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UPDATE: Peabody 'Ready to Roll' on Main Street Project

State public infrastructure grant will pay $1.5 million to redesign Main Street.

Gov. Deval Patrick announced yesterday that the state will be picking up the tab on the , no doubt welcome relief to local officials in Peabody.

The infrastructure upgrade to redesign the main thoroughfare to Salem is slated to cost $1.5 million and will be completely covered by a grant from MassWorks, according to city officials.

"It's good [news], we're psyched," said Community Development Director Karen Sawyer this morning. "We're ready to roll."

With the , the only hurdle that remained was whether the funds being eyed would come through. If so, construction could begin in March, otherwise it would be further delayed in order to find another funding source.

Patrick's office announced the good news Monday afternoon. The Peabody project is one of 23 similar projects being funded under the grant.

“Our administration has made historic investments to help communities improve their infrastructure and create jobs,” said Patrick. “The MassWorks Infrastructure Program is a great example of our how we can stimulate local economies and support projects that will benefit communities for generations to come.”

Sawyer said the city is finalizing the bid documents with the consultant firm that designed the project plans for the city, Green International, and hopes to open the public bidding process soon.

The brief summary for the grant award in yesterday's announcement notes the project for Peabody's downtown will improve pedestrian safety and business development for the area, along with creating 100 new housing units.

There were no specific details given on that last point, but Sawyer said, "knowing it would help [the] proposal," the city felt it prudent to include in its application a projection on possible new housing developments -- any such projects would certainly become more attractive to all with the safety improvements.

She said the Holy Ghost Society, which purchased the vacant plot of land behind the Howley Street hall -- about three acres -- a couple years ago, is in talks with a developer for an assisted living facility on the site. Sawyer said she understands there may also be a mixture of market-rate and affordable units.

She clarified, however, that there is no definite agreement she is aware of at this point for that project.

The vacant land itself was slated for about 200 units of residential condos until the economy and housing market forestalled those plans. The city finally refused to extend permits for the property after a few years with little to no activity on the site and run-ins with local and state conservation officials on proper maintenance of the site.

Patrick's office noted the downtown area has been identified in the Metropolitan Area Planning Commission’s MetroFutures Plan as an area of priority development and growth, and the city has already spent money on the Main Street project. Sawyer said the city has spent $150,000 on Green International.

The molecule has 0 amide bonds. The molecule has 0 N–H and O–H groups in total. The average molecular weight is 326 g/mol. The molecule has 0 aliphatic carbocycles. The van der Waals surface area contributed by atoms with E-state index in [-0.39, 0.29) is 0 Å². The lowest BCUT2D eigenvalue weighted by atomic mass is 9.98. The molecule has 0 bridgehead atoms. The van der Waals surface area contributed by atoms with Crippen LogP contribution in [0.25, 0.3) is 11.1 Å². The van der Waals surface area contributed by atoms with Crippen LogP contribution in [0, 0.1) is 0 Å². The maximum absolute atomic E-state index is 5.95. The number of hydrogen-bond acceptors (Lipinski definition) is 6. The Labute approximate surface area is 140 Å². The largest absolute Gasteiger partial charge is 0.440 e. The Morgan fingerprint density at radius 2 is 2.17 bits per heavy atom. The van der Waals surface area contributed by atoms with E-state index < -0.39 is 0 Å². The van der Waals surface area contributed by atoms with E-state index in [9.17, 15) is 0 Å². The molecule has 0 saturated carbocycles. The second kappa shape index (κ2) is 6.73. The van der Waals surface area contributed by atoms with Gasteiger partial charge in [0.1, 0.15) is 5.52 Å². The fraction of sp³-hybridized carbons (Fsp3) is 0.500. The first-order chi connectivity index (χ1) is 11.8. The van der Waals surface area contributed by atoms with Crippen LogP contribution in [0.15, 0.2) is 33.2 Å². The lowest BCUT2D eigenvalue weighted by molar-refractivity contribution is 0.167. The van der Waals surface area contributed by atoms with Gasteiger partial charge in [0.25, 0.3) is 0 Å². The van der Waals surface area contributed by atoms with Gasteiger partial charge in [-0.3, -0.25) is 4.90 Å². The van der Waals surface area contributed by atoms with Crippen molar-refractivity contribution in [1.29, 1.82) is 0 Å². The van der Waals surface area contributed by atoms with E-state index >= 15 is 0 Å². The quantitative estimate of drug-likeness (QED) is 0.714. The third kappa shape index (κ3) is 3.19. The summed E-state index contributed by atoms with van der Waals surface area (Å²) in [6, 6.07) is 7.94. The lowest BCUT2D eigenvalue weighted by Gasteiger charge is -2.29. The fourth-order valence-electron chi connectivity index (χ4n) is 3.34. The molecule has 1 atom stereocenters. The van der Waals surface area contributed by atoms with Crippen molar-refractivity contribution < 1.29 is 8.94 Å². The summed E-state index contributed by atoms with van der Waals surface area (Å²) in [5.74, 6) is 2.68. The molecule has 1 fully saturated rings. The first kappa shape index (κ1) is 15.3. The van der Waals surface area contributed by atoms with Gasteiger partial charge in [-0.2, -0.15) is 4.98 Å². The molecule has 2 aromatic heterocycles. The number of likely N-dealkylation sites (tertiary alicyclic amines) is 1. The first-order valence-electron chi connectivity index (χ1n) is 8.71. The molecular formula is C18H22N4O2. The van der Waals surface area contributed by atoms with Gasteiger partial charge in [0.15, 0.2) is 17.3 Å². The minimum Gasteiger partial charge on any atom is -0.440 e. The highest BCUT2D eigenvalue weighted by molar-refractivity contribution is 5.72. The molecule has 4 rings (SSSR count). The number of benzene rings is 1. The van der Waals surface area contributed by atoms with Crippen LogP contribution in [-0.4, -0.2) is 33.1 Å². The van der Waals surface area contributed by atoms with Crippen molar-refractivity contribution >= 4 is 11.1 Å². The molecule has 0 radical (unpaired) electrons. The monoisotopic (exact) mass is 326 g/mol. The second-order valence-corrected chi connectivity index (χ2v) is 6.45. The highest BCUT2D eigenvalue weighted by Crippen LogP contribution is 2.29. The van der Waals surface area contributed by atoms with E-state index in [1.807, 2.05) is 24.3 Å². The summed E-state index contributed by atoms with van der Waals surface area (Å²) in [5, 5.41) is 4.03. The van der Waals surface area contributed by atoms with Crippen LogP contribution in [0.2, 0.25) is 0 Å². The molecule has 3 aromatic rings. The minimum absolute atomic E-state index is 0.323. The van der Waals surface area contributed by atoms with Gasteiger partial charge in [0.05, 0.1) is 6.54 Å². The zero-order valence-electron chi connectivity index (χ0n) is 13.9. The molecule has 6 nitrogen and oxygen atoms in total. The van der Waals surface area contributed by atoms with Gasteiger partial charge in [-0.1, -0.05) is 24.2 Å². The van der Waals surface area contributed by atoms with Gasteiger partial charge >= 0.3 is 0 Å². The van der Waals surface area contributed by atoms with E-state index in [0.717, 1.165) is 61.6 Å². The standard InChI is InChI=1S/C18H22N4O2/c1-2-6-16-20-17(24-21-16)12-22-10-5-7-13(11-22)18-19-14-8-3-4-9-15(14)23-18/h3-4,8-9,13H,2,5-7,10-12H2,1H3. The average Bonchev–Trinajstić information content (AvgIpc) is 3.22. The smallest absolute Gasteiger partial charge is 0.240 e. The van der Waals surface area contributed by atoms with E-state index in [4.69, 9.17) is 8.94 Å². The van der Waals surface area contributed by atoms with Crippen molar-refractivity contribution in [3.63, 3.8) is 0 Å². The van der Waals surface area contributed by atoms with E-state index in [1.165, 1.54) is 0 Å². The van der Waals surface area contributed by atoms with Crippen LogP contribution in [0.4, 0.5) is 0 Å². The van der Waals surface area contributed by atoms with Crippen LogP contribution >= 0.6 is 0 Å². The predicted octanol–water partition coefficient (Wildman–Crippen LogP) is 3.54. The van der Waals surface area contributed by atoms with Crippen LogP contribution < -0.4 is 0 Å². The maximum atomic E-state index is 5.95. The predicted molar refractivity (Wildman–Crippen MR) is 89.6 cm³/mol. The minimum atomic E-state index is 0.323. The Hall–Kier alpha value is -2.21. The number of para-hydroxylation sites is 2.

The MassWorks program is administered by the Executive Office of Housing and Economic Development (HED).

HED Secretary Greg Bialecki said these type of MassWorks projects aid cities and towns with crucial infrastructure upgrades while making it easier for businesses to expand and assist with local job growth.

On the North Shore, public projects in Lynn, Topsfield and Saugus similarly received funding for rehabilitation of a seaport marina, fixing a bridge and replacing water mains under Route 1.

Peabody competed with 157 other applications from cities and towns for more than $400 million in grant funding. Patrick's office said all applications were reviewed for consistency with the program’s priorities, including readiness to proceed with construction and the state’s sustainable development principles.

Sawyer said she didn't realize how competitive the grant was until she saw the list of approved projects in the governor's announcement.

She said the city is hoping to complete major construction between March and November 2012.

Elliot Hershoff November 16, 2011 at 10:01 PM
if there are only two lanes it will create havoc. Traffic is backed up with four lanes. the side streets will be inundated with traffic.another "great job" by our illustrious city council.
Phillip Rheault December 05, 2012 at 02:41 PM
I want to know why genius thought up this "upgrade"? Let's see, the road has become much narrower. Almost too narrow. The many protruding curb stones will make it nearly impossible to plow during snow storms. The new expensive brick inlays will only fester never ending weeds in years to come. Which of course, will only create more work for the city to "try" and keep up with. Couldn't this 1.5 million dollars been used in the schools, or decaying roads? So if someone could explain the reasoning, I'd love to hear it.

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